The visit of the temples followed another sleepless night as we tried to charge all our devices at the same time and short-circuited our room. We had to move to another room where we didn’t get along with the air con, hence tried to sleep in a hot and on top noisy room. The next morning we noticed that there also wasn’t electricity in our new room and we were told that earlier that morning a drunk truck driver drove into an electricity supply pillar close to the Thai border. As all electricity comes from Thailand the only source was dead, not just in our hotel or city, but in the whole Siem Reap region. No generator meant no electricity. Luckily after some hours the power came back, but again only for a couple of hours. We made use of our spare time by sewing ourselves new bike shorts. We bought both a pair of male underpants, cut out the cushions of ill-fitting shorts, fitted them into the underpants, took a test ride and went to a tailor to get them properly sewn in. Until our super expensive newly ordered bike underwear will arrive in either Cambodia or Vietnam, we now have fine self-made panties that work pretty well – Johan is just wearing normal loose-fitting short trousers with it and I my new Cambodian pajamas. Electricity would only return at midnight that day – we already slept and woke from all lights, the fan and the air con suddenly going on and the hotel staff celebrating the ‘return of the power’.

New bike underwear

New bike underwear

We left tired and too late the next morning into the direction of Phnom Penh. We didn’t take the direct route on highway number 6 but went through the countryside to be able to see another temple with the finest carvings as per our travel guide and to also to go a bit off the beaten track. I was a bit anxious as I couldn’t find the roads we wanted to take on Google maps and we also didn’t know for sure if there were guesthouses or not. Different people would tell us different things. And with the Asians you never know if it is true what they are telling you.  They usually don’t want to disappoint you or lose face and then often just say yes even though it’s a no later on.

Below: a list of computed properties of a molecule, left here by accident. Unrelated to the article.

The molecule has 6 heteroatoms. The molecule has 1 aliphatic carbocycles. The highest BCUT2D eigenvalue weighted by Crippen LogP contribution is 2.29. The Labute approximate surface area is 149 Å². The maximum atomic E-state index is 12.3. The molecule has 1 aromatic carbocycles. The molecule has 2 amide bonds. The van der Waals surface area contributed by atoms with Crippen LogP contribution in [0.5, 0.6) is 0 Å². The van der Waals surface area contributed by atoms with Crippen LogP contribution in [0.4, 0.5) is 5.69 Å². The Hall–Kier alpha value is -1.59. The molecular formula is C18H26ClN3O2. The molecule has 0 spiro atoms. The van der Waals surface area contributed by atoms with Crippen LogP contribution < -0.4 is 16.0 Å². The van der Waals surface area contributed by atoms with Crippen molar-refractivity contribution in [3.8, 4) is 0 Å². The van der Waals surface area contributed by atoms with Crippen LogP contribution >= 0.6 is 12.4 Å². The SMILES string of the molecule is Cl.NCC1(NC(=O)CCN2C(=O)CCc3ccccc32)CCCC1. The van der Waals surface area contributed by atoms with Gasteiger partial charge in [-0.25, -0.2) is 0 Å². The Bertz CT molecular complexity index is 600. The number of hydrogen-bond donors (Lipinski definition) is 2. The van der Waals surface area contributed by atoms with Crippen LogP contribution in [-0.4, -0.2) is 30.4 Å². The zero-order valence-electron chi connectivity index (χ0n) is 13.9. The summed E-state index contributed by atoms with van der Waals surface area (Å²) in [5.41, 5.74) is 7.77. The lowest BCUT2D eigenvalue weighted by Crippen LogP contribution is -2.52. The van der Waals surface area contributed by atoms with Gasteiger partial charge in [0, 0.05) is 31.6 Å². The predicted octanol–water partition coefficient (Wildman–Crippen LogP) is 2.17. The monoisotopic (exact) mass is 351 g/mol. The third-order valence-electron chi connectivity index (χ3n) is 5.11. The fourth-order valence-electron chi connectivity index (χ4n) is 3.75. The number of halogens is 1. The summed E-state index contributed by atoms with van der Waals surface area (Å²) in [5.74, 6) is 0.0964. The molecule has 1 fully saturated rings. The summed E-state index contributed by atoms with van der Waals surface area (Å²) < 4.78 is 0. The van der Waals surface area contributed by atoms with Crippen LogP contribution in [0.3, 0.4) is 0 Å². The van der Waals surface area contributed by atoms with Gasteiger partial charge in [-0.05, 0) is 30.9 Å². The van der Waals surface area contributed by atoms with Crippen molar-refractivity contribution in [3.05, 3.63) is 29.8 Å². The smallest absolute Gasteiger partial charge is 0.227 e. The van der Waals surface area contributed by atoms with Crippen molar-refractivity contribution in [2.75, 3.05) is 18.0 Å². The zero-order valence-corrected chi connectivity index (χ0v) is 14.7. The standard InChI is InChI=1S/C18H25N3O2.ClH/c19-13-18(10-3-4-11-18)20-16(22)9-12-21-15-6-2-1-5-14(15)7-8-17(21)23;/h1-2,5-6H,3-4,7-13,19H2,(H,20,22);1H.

Toddlers helping their mum to prepare food

Toddlers helping their mum to prepare food

The temple was nice and we had a great lunch there: Amok for me and Lok Lak for Johan. Amok is spinach and some other vegetables with chicken in a fresh coconut milk sauce served in a coconut and with steamed rice. Lok Lak are vegetables with beef and again, served with rice. Cambodians eat rice all day long and it is usually served from huge pots which are standing on each table. You just help yourself and eat as much as you want. That’s very convenient for us always hungry cyclists. When we left we met Arnaud, a French cyclist who is also touring in Southeast Asia and now heading towards Thailand.

Banteay Srei, a micro-temple of intricately carved reddish stone

Banteay Srei, a micro-temple of intricately carved reddish stone

Arnaud on his special bike

Arnaud on his special bike

Shortly after our lunch break we left the nice tarmac roads to cycle for about an hour on a very rough and stony dirt track. Maybe that’s the reason why Google couldn’t find the road…. It’s been heavy riding and after another 30 minutes or so and a look at the temperature – 40.6 degrees – we decided to have a break. We found a nice spot next to a small stall selling cold drinks and lay down for a nap. At about 2.30pm we rode on and thankfully the road improved, it was still a dirt road, but road works were going on and the road was pretty smooth but dusty. We still had about 45 km to cycle as we needed to reach the next village with hopefully a guesthouse. The landscape was extremely beautiful, green rice paddies, jungle, nice small stilt houses, red dirt roads and far away some mountains. By 6pm we reached the village and after asking a lot of people for a place to stay we finally found a guesthouse. We would spend our first night in a stilt house.

Comfy napping

Welcoming shelter at 40.6 degrees Celsius in the shadow

Our first dirt roads

Our first dirt road

Beautiful rice paddies

Beautiful rice paddies

Johan approaching the road works

Johan approaching the road works

Our cosy stilt house room at twilight

Our cosy stilt house room at twilight

While Cambodians are extremely friendly people and always try to help, they are much less willing to invite us to pitch our tent next to their houses. They would rather send us away or just tell us that they can’t help while they would laugh all the time. A sign that they feel embarrassed. And for us very frustrating as there is no way that we can pitch our tent in the forest, first because of the many undiscovered land mines and second because of all the wildlife.